So, last time I posted about my appointment, I’d just been told no surgery. Therefore I’d had a nice summer and enjoyed myself. By mid-August I had started worrying about my appointment in September, but this had happened for the previous appointment too, so nothing new there.
On Tuesday 13th September, I had the day off school and we headed off to St Thomas’ Hospital, or rather the Evelina Children’s Hospital on the same site. Having the day off meant that I was nervous about it, as the appointment wasn’t until 2pm, and I remember watching Glee I think the night before, as a treat. Anyway, we got the train, probably ate some food, and got to the hospital in plenty of time, as usual. Due to limited waiting space at X-Ray, they keep you in the large, open waiting area for outpatients (Ocean) before sending you up there, which we were fine with. From what I can remember, we went to X-Ray around 2.15 (I could be wrong, it may have been earlier!) and the situation up there was very busy – there weren’t enough chairs for a start. Whilst waiting, we met a lovely little boy called Jamie and his mum, who had been waiting for around an hour. This is especially poignant because I later saw Jamie in the information booklet about treatment options, and for someone still in primary school, to go through a brace and possibly surgery is extremely commendable.
Anyway, when we heard he had waited an hour, we thought “That won’t happen to us”, bearing in mind my dad was waiting downstairs while me and my mum were at X-ray and he would wonder where we’d got to. Nevertheless, around an hour later we were send round to change and they did the X-rays. We then headed back downstairs, and it was pretty busy. Not a nurse to be seen, I handed my back from X-ray card to one of the receptionists – BIG MISTAKE. We wondered after a little while why we were still waiting, and by 4pm we still hadn’t been called. On inquiring, it turns out I was never registered as back from X-ray, although why they didn’t check up why it had apparently taken two hours too do the X-rays I will never know.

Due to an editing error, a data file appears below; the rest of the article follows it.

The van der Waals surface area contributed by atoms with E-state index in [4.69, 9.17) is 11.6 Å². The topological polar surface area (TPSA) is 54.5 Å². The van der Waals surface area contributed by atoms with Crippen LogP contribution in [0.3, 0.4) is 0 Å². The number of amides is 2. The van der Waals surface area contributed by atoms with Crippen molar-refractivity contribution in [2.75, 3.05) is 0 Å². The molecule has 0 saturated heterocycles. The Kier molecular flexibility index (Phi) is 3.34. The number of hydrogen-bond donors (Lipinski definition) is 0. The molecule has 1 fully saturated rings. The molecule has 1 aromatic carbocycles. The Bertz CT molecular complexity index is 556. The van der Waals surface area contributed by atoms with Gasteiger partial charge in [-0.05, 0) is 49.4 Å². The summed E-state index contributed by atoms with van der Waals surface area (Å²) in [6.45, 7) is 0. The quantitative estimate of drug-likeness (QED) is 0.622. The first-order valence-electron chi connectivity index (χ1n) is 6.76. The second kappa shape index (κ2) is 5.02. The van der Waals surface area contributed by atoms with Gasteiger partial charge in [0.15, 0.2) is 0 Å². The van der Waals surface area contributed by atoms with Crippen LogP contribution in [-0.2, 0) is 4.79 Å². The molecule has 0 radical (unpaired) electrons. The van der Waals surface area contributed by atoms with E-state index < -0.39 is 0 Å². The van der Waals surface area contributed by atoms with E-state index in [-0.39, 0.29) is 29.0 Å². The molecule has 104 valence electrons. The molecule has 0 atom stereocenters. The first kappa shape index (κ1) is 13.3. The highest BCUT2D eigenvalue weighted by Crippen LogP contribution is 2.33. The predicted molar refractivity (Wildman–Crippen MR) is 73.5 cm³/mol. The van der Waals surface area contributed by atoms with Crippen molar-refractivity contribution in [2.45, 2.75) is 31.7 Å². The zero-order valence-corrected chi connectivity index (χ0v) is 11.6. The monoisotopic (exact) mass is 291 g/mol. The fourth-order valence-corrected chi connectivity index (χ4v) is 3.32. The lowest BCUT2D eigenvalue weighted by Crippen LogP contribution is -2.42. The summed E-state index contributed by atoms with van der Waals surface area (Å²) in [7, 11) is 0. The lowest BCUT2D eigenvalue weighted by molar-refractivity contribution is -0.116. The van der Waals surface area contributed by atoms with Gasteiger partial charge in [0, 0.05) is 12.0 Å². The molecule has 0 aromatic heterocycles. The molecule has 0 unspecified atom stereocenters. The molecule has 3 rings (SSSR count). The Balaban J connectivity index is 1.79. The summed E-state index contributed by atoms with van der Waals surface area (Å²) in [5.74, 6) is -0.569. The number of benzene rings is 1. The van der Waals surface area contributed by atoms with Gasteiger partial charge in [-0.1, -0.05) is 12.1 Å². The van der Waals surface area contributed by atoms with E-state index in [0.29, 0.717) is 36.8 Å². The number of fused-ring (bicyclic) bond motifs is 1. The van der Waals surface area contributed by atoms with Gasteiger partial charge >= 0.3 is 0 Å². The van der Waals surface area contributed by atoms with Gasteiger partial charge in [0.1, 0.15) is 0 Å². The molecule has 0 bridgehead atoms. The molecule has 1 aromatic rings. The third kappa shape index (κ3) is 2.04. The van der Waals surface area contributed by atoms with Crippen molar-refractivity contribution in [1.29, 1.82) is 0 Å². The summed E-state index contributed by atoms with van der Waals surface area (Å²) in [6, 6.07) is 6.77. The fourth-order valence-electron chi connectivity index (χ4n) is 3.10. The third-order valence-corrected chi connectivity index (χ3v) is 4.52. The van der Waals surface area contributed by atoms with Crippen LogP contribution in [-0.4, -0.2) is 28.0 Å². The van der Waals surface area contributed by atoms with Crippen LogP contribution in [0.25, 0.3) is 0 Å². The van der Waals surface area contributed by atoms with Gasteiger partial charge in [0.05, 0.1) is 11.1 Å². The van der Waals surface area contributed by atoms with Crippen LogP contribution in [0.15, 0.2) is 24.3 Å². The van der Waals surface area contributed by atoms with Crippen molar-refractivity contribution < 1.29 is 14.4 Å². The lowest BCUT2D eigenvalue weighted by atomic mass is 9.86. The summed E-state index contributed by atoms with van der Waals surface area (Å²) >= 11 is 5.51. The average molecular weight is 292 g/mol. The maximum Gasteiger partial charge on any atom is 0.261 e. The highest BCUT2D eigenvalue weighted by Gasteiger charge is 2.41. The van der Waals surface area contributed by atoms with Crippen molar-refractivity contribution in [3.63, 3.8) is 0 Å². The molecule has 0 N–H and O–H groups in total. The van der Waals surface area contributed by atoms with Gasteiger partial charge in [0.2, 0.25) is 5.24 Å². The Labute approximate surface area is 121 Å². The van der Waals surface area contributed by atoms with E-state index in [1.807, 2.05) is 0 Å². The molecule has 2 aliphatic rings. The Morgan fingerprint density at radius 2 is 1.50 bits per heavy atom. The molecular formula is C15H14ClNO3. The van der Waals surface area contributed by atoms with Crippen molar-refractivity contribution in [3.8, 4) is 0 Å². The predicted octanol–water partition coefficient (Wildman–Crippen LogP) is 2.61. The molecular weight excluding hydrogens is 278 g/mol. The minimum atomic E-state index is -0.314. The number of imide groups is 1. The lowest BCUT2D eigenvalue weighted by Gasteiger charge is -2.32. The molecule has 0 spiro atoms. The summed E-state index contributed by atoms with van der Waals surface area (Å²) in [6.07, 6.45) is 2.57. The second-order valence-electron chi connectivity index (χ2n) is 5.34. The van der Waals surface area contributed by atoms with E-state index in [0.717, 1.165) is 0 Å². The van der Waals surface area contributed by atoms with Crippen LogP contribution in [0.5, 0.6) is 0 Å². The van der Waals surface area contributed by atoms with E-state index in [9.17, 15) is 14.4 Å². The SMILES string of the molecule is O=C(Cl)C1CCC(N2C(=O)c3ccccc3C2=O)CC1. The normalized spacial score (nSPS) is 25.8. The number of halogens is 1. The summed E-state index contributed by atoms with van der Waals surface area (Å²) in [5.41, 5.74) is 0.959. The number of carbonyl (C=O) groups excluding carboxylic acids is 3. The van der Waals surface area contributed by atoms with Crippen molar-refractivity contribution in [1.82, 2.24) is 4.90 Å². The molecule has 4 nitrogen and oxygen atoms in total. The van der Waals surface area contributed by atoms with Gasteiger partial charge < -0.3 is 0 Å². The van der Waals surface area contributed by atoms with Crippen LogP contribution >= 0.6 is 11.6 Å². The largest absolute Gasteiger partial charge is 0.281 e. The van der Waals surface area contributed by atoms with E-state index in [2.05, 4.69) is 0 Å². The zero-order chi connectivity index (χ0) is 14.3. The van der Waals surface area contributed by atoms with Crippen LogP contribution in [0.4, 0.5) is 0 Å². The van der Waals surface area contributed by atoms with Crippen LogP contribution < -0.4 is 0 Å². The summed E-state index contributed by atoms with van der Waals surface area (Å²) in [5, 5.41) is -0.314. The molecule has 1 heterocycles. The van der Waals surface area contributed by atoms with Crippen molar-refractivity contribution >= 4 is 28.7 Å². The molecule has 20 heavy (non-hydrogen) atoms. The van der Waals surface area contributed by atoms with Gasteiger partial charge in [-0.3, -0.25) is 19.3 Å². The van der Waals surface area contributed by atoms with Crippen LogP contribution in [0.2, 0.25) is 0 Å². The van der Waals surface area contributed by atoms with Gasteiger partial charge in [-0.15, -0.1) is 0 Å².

Finally, after a long time waiting, and me getting a bit distressed, a lovely physio (I think she was called Anita) called me in and we saw a different registrar from last time. He looked at my X-rays and did the usual physical checks and said that the curve had got worse and that they’d need to operate. I cried at this point, and he was reasonably unimpressed, wanting me to calm down. He gave us an information pack and left us to talk to the kind physio (well actually he just left us, and the physio wanted to help us out and have a calmer chat).
Anyway, the physio answered a few questions and was pretty sympathetic – I think she understood my situation a lot more, as I had just started year 11 and GCSEs were coming up in May. I was also already planning going to summer camp (Bredon, which I mentioned in the last post), which looked less likely after this news. While talking to the physio, I actually stopped crying and was able to ask a couple of questions – although I cannot remember at all what they were!). Once we let the physio go back to work, we went home via WHSmith, where I bought a copy of Harry Hill’s Bumper Book of Bloopers.
Once on the train and at home, I felt OK, but by bedtime I was distraught again – this would continue for many weeks. I returned to school the next day, starting with maths. I want to make an apology at this point, to my friend Laura, who asked me how the appointment went. Unfortunately I couldn’t tell her, firstly because it was in a lesson, two because there were others listening, and also because I couldn’t bring myself to tell anyone myself. This was a big thing for me, as I am scared of needles and practically everything medical – I didn’t fancy missing school either.
So, thanks for reading and please comment if you relate or have any questions.